C O N F E S S I O N
The author of this confession and exposure of a band of marauders located in and near the little town of Lockport, on the Kentucky River, is a native of Henry County, Kentucky.
I was born in the year 1851. My parents, though possessed of but a limited education, were honest and frugal, and obtained the comforts of life by industry and perseverance, on the small farm on which they have resided for many years. Unfortunately, but few of the qualities that prompted them in their course through life seemed to descend to their son. At an early age I showed that I far excelled all the rest of the family in a peculiar low cunning, especially in the faculty of invention, which enabled me to have a story ready for any emergency.
Being guilty of many acts of disobedience, I was sharply reprimanded by my parents, and often received the lash. At an early age the remarkable talent for living without work seemed to overbalance all others, and I resolved that, when freed from the control of my parents, I would adopt some mode of obtaining a support other than digging it out of the ground.
Time passed slowly away, bringing me nearer and nearer manhood. Temptation after temptation presented itself, and I often engaged in the evils practiced by the gambler and visitor of drunken hovels, regardless of the constant rebukings and warnings of my parents to shun bad company, as a persistence in such practices would result in my ruin. But I was incredulous, and gave but little heed to their appeals; and now, with a heart ready to overflow with sorrow, I acknowledge their predictions verified. Disobedience to my father and mother is the parent stem from which sprung all the crimes I have committed, or been associated with other in committing. Had I given heed to their persuasions and advice, I would have escaped the untimely and ignominious death that now awaits me; the consummation of which will render the remainder of their days a burden, and bring their gray hairs with sorrow to the grave.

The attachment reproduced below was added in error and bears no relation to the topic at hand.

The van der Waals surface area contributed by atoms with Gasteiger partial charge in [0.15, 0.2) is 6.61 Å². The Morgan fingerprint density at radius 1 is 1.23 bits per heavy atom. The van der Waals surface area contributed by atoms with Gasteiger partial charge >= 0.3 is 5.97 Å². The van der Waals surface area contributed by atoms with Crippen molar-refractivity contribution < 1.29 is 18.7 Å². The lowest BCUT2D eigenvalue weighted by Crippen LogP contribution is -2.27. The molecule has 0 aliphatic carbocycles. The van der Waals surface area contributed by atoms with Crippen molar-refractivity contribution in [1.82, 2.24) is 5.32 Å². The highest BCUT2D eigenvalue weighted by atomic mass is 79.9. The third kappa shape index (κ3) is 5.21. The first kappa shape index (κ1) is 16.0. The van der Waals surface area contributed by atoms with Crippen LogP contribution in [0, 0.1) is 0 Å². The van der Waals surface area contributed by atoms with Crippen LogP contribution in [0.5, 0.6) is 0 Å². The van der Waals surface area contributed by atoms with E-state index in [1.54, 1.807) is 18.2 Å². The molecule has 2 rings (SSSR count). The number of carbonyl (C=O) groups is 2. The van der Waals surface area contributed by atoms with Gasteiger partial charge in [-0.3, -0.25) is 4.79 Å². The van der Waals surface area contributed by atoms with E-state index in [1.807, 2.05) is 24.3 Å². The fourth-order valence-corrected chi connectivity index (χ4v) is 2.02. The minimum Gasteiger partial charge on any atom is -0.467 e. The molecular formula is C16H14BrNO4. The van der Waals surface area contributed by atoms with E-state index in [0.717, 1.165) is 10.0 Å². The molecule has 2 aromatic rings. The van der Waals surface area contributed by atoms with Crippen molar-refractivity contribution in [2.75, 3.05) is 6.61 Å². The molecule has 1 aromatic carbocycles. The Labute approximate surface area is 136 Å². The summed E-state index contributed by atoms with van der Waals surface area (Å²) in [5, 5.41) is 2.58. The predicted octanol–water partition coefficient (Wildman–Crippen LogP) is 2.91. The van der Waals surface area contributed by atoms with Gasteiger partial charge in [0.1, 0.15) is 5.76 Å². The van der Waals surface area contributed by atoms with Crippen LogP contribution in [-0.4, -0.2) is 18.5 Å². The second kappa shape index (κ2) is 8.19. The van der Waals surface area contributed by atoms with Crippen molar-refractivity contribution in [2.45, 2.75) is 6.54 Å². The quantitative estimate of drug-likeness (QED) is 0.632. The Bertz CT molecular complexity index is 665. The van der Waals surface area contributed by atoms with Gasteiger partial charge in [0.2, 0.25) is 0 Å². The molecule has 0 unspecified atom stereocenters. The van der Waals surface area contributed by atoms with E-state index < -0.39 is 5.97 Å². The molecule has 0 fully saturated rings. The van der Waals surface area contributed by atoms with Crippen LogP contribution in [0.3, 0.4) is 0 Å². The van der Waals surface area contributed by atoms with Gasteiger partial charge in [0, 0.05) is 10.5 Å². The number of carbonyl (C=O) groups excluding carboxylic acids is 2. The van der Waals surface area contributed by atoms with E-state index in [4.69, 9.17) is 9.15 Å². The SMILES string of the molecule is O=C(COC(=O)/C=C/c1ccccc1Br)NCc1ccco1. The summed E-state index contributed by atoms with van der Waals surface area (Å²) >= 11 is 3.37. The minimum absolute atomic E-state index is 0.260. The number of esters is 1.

About the time I arrived at manhood, the notorious Ku-Klux came into notice in my neighborhood. It being an institution that invited all grades of persons into its ranks, an opportunity was soon afforded me to become a member. I joined them in the year 1871, but had little to do with their raids, excusing myself on account of the health of my wife, to whom I was married during the same year. This was an eventful year of my life. It was in this year that, by accident, I became associated with the band heretofore spoken of. Being out squirrel hunting on Six-Mile Creek, I suddenly came upon Joseph Goodrich and Robert Goodrich, who were about completing the murder of a peddler, the name of whom I cannot tell. It was the first murder I had ever witnessed, and it made me shudder and the blood to almost chill in my veins. I asked them what was the matter, or what had happened. They replied, it was none of my business, and ordered me to get away from there damned quick, which order was immediately obeyed; but desiring to see the termination of the act, and to learn the cause of the murder, I crept round on the hillside near them, but concealed from their sight, to a point commanding a full view of their work. I watched their maneuvers; saw them dispose of the body by throwing it into a ravine, and then secrete his goods in a hollow log. I then started for home, and passing near the corpse where the murder was committed, I came upon the same parties again. The first thought that entered my mind, on meeting them again, was that they would take my life, in order to prevent me exposing them. But they had no weapons except an axe, and I resolved to use my gun for protection. They spoke to me friendly, and said: "Dick, we are good friends of yours, and if you wish to escape trouble, you must become a member of our band. We killed that peddler for his money; and we will give you twenty-five dollars now, and it you divulge anything we have told, or that you have seen us do, your life will pay the forfeit." They told me when I was ready to be sworn in to let them know and they would have it attended to. I accepted the proffered twenty-five dollars, promised secrecy, and started for home. I went directly home; remained there some time; but nothing seemed to enter my mind but the scene that I had just witnessed.